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Code of conduct for NHS data technology

Code of conduct for NHS data

A NEW code of conduct covering data-driven technology in the NHS has been introduced. The move was announced by Health Minister James O’Shaughnessy and is aimed at ensuring technology and data are forces for good in healthcare. Speaking at the launch during the Health and Care Innovation Expo, he highlighted the huge potential to improve patient care through data and data-driven technology such as artificial intelligence (AI) and machine leaning.

He said: “Artificial intelligence and machine learning is a field that is moving at lightning speed and has tremendous potential across the healthcare sector. “That is why I am pleased to announce that we have today launched our initial technology partnerships Code of Conduct – 10 principles which set out the rules of engagement between industry and the health and care system. These principles provide a basis to deepen the trust between patients, clinicians, researchers and innovators.”

The code’s 10 principles frame the use of health and care data around ethics and effectiveness. The principles show the steps needed for success and include guidance on how data should be kept secure; how it should be used; how projects should be monitored to ensure effectiveness; and a push for open standards.

The code also sets out five commitments from the government to help embrace innovation in the field of data-driven research and treatment. These include simplifying regulations and the funding landscape; creating an environment that allows for experimentation and innovation; and to improve interoperability through clear, open and public data standards.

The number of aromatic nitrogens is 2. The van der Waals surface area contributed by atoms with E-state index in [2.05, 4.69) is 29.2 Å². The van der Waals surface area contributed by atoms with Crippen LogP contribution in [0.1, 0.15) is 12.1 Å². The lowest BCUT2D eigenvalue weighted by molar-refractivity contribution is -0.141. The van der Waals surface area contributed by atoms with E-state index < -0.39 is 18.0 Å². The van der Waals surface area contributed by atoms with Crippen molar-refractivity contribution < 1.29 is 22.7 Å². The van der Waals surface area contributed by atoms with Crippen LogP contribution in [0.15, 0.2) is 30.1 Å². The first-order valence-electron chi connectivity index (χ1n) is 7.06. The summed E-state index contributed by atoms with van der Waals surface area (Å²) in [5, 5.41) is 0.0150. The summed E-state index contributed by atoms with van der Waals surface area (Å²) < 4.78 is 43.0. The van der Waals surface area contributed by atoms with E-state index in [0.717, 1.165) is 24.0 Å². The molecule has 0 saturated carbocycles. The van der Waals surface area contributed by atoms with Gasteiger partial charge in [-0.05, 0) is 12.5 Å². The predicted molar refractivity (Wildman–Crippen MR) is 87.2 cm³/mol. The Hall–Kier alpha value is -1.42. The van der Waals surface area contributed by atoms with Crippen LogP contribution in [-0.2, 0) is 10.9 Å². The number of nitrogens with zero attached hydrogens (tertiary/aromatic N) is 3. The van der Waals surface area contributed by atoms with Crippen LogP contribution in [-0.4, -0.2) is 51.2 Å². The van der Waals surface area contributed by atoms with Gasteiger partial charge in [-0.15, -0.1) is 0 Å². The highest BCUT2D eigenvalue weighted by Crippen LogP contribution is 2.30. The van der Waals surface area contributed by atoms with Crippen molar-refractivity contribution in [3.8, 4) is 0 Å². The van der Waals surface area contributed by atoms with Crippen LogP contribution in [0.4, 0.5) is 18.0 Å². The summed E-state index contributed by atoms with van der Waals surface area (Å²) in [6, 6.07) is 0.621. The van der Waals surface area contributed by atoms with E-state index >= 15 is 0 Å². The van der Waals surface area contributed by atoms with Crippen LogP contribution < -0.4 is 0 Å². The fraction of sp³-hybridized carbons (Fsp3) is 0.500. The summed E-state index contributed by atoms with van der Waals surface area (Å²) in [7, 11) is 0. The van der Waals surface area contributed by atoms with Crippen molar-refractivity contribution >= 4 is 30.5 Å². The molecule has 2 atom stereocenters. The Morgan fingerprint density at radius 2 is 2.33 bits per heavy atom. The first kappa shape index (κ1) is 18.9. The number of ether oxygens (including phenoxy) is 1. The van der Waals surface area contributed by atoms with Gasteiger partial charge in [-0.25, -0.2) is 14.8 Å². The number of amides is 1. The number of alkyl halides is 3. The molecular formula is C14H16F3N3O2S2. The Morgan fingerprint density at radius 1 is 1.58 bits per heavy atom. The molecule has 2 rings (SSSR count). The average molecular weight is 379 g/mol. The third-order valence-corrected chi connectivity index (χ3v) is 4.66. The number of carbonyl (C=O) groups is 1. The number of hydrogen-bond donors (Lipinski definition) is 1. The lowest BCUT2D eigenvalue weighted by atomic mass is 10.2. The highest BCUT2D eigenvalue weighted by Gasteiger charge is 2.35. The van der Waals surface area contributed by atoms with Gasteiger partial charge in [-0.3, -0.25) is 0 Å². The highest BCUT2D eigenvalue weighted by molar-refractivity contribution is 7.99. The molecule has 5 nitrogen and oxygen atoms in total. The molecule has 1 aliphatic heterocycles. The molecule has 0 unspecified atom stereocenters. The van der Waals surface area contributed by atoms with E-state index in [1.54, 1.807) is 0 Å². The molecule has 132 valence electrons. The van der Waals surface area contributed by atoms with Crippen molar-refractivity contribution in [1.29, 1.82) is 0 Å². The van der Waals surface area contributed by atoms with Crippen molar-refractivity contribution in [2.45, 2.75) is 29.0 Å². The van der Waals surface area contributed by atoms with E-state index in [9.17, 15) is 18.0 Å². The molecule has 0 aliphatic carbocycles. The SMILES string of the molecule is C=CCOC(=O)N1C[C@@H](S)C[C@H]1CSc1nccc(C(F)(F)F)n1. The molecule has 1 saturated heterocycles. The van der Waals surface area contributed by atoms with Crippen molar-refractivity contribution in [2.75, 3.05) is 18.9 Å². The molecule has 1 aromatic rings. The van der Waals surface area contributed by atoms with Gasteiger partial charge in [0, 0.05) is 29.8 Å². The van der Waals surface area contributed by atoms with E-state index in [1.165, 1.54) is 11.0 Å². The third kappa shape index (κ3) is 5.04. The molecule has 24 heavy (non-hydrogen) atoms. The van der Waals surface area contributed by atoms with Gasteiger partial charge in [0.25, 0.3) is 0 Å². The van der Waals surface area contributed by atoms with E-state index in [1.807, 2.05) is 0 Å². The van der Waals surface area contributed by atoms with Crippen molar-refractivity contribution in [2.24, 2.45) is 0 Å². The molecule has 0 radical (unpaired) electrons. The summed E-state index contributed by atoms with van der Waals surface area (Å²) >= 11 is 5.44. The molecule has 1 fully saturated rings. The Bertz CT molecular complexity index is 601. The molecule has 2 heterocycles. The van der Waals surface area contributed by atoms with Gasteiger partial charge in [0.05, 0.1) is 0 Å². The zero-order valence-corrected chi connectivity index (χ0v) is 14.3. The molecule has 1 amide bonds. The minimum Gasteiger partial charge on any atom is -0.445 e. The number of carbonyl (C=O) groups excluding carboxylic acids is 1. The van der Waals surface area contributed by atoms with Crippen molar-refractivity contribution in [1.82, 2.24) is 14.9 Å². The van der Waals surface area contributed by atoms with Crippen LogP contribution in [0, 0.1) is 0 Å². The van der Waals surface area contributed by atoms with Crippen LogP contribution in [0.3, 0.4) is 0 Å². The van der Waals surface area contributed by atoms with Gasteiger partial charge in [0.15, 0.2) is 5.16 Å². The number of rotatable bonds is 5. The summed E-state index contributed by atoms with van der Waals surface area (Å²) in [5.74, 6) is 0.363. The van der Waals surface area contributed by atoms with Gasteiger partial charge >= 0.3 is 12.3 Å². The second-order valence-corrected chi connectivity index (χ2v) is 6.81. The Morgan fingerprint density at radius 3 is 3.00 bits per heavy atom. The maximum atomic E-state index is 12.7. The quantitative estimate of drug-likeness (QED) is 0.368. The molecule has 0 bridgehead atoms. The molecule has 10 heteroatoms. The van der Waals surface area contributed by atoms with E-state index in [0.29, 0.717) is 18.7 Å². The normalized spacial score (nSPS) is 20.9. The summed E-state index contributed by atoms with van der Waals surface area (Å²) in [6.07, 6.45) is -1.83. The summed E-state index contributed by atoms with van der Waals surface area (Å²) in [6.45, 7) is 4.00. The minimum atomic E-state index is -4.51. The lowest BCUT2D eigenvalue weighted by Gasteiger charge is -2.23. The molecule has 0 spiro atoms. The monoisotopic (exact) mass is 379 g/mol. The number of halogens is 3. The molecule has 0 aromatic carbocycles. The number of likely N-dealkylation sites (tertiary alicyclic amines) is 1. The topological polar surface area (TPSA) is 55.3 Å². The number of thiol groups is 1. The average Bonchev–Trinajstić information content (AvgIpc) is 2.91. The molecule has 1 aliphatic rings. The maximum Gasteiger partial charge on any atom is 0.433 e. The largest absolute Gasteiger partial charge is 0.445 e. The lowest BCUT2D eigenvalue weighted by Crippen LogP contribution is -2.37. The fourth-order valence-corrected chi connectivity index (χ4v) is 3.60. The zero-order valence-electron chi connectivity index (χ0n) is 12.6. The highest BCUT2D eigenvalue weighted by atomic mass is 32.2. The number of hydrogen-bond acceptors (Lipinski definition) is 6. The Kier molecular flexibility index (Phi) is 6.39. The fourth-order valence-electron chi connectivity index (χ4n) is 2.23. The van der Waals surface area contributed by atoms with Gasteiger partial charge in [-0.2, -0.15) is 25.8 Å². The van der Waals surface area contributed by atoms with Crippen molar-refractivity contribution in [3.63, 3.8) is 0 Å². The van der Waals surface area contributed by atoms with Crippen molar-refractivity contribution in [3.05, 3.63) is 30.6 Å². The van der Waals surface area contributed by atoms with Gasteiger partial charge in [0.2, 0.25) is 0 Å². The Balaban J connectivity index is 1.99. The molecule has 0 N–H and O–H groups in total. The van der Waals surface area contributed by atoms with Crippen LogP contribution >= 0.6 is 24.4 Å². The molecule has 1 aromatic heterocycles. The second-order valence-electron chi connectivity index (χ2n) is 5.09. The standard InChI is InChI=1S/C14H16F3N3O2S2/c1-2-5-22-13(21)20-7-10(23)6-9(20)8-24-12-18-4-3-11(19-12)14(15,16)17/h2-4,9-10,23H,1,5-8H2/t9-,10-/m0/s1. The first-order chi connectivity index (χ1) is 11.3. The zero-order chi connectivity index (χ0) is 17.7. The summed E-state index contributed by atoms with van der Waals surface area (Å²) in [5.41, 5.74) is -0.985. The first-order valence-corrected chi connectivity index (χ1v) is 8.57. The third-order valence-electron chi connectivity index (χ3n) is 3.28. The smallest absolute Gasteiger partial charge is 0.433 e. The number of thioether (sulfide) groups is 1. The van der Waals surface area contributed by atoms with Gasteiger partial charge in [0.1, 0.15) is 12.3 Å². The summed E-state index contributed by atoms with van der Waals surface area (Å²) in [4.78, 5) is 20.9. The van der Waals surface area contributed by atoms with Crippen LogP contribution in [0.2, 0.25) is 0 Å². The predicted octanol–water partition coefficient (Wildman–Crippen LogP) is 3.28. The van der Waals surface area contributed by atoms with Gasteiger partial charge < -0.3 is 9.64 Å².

The report points out that the rise of data-driven technology combined with increasing amounts of electronic health and patient data mean there is the potential for huge benefits in patient care. It adds: “AI is being used on this data to develop novel insights, tools to help improve operational efficiency and machine learning driven algorithms, and clinical decision support tools to provide better and safer care.

“This presents a great opportunity, but these techniques are reliant on the use of data that the NHS and central government have strong duties to steward responsibly. Data-driven technologies must be harnessed in a safe, evidenced and transparent way.” Lord O’Shaughnessy said: “This is an important first step towards creating a safe and trusted environment in which ­innovation can flourish to the benefit of all our health.”

Read the full code of conduct here.

Published: 22 October 2018

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